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There, under the single arch of the South Bridge, is a huge mastiff, sauntering down the middle of the causeway, as if with his hands in his pockets: he is old, gray, brindled, as big as a little Highland bull, and has the Shakespearian dewlaps shaking as he goes.
The Chicken makes straight at him, and fastens on his throat. To our astonishment, the great creature does nothing but stand still, hold himself up, and roar, - yes, roar; a long, seri
ous, remonstrative roar. How is this? Bob and I are up to them. He is muzzled! The bailies had proclaimed a general muzzling, and his master, studying strength and economy mainly, had encompassed his huge jaws in a home-made apparatus, constructed out of the leather of some ancient breechin. His mouth was open as far as it could; his lips curled up in rage, a sort of terrible grin; his teeth gleaming, ready, from out the darkness; the strap across his mouth tense as a bowstring; his whole frame stiff with indignation and surprise; his roar asking us all round, "Did you ever see the like of this ?" He looked a statue of anger and astonishment, done in Aberdeen granite. We soon had a crowd: the Chicken held
"A knife!" cried Bob; and a cobbler
gave him his knife: you know the kind of knife, worn away obliquely to a point, and always keen. I put its edge to the tense leather; it ran before it; and then! one sudden jerk of that enormous head, a sort of dirty mist about his mouth, no noise, — and the bright and fierce little fellow is dropped, limp and dead. A solemn pause this was more than any of us had bargained for. I turned the little fellow over, and saw he was quite dead; the mastiff had taken him by the small of the back like a rat, and broken it.
He looked down at his victim appeased, ashamed, and amazed; snuffed him all over, stared at him, and taking a sudden thought, turned round and trotted off. Bob took the dead dog up, and said, "John, we'll bury him after tea." "Yes," said I, and was off after the mastiff. He made up the Cowgate at a rapid swing; he had forgotten some engagement. He turned up the Candlemaker Row, and stopped at the Harrow Inn.
There was a carrier's cart ready to start, and a keen, thin, impatient, black-a-vised little man, his hand at his gray horse's head, looking about angrily for something.
Rab, ye thief!" said he, aiming a kick at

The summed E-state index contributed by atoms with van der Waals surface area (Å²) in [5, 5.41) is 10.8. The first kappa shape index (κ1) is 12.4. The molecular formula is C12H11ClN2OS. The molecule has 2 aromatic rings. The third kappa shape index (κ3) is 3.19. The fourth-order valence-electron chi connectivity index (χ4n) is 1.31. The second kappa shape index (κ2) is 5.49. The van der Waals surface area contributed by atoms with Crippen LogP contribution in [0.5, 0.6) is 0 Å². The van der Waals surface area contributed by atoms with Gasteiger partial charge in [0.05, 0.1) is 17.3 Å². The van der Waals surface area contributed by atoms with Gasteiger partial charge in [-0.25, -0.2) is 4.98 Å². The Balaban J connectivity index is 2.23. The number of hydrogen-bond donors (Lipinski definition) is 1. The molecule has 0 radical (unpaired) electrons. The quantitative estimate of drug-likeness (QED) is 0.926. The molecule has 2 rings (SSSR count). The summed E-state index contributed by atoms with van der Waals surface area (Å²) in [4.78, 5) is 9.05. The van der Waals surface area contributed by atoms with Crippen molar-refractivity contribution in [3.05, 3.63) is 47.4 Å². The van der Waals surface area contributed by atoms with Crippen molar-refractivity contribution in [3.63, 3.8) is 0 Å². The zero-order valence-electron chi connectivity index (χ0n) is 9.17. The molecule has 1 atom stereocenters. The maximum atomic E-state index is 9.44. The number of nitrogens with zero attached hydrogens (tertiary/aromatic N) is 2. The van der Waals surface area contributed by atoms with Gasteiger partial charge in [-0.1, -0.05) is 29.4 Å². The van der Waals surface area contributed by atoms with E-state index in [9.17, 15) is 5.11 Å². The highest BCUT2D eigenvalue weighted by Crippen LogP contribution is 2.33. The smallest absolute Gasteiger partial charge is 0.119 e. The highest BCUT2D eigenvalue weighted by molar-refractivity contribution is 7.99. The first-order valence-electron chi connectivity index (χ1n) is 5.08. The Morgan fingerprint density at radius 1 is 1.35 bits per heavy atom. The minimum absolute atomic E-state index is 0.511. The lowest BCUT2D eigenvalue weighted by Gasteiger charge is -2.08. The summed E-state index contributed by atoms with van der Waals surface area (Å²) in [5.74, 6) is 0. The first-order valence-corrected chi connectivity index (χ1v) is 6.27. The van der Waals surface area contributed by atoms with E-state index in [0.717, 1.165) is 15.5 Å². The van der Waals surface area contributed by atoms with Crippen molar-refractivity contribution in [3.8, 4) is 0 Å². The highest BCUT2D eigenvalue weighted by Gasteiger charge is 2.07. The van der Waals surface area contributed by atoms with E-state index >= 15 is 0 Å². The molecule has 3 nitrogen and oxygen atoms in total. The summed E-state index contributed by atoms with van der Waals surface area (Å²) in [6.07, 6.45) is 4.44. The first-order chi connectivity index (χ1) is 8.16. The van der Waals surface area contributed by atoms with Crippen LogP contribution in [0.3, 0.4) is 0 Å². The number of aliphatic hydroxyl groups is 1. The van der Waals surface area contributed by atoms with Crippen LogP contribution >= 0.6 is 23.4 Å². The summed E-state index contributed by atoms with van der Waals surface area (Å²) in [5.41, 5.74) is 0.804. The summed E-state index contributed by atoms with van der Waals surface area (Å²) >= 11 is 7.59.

my great friend, who drew cringing up, and avoiding the heavy shoe with more agility than dignity, and watching his master's eye, slunk dismayed under the cart, - his ears down, and as much as he had of tail down too.
What a man this must be, - thought I, — to whom my tremendous hero turns tail! The carrier saw the muzzle hanging, cut and useless, from his neck, and I eagerly told him the story, which Bob and I always thought, and still think, Homer, or King David, or Sir Walter alone were worthy to rehearse. The severe little man was mitigated, and condescended to say, Rab, my man, puir Rabbie,' whereupon the stump of a tail rose up, the ears were cocked, the eyes filled, and were comforted; the two friends were reconciled. 'Hupp! and a stroke of the whip were given to Jess; and off went the three.
Bob and I buried the Game Chicken that night (we had not much of a tea) in the backgreen of his house in Melville Street, No. 17, with considerable gravity and silence; and being at the time in the Iliad, and, like all boys, Trojans, we called him Hector, of course.
Six years have passed, a long time for a boy and a dog: Bob Ainslie is off to the wars; I am a medical student, and clerk at Minto House Hospital.
Rab I saw almost every week, on the Wednesday; and we had much pleasant intimacy. I found the way to his heart by frequent scratching of his huge head, and an occasional bone. When I did not notice him he would plant himself straight before me, and stand wagging that bud of a tail, and looking up, with his head a little to the one side. His master I occasionally saw; he used to call me "Maister John," but was laconic as any Spartan.
One fine October afternoon, I was leaving the hospital, when I saw the large gate open, and in walked Rab, with that great and easy saunter of his. He looked as if taking general possession of the place; like the Duke of Wellington entering a subdued city, satiated with victory and peace. After him came Jess, now white from age, with her cart; and in it a woman, carefully wrapped up, the carrier leading the horse anxiously, and looking back. When he saw me, James (for his name was James Noble) made a curt and grotesque “boo,” and said, "Maister John, this is the mistress; she's got
some kind o' an income
By this time I saw the woman's face; she was sitting on a sack filled with straw, her husband's plaid round her, and his big-coat, with its large white metal buttons, over her feet.
I never saw a more unforgetable face, — pale, serious, lonely, delicate, sweet, without being at all what we call fine. She looked sixty, and had on a mutch, white as snow, with its black ribbon; her silvery, smooth hair setting off her dark-gray eyes, eyes such as one sees only twice or thrice in a lifetime, full of suffering, full also of the overcoming of it: her eyebrows black and delicate, and her mouth firm, patient, and contented, which few mouths ever are.
As I have said, I never saw a more beautiful countenance, or one more subdued to settled quiet. "Ailie," said James, "this is Maister John, the young doctor; Rab's freend, ye ken. We often speak aboot you, doctor." She smiled, and made a movement, but said nothing; and prepared to come down, putting her plaid aside and rising. Had Solomon, in all his glory, been handing down the Queen of Sheba at his
trouble in her breest, we're thinkin'."
* It is not easy giving this look by one word; it was expressive of her being so much of her life alone.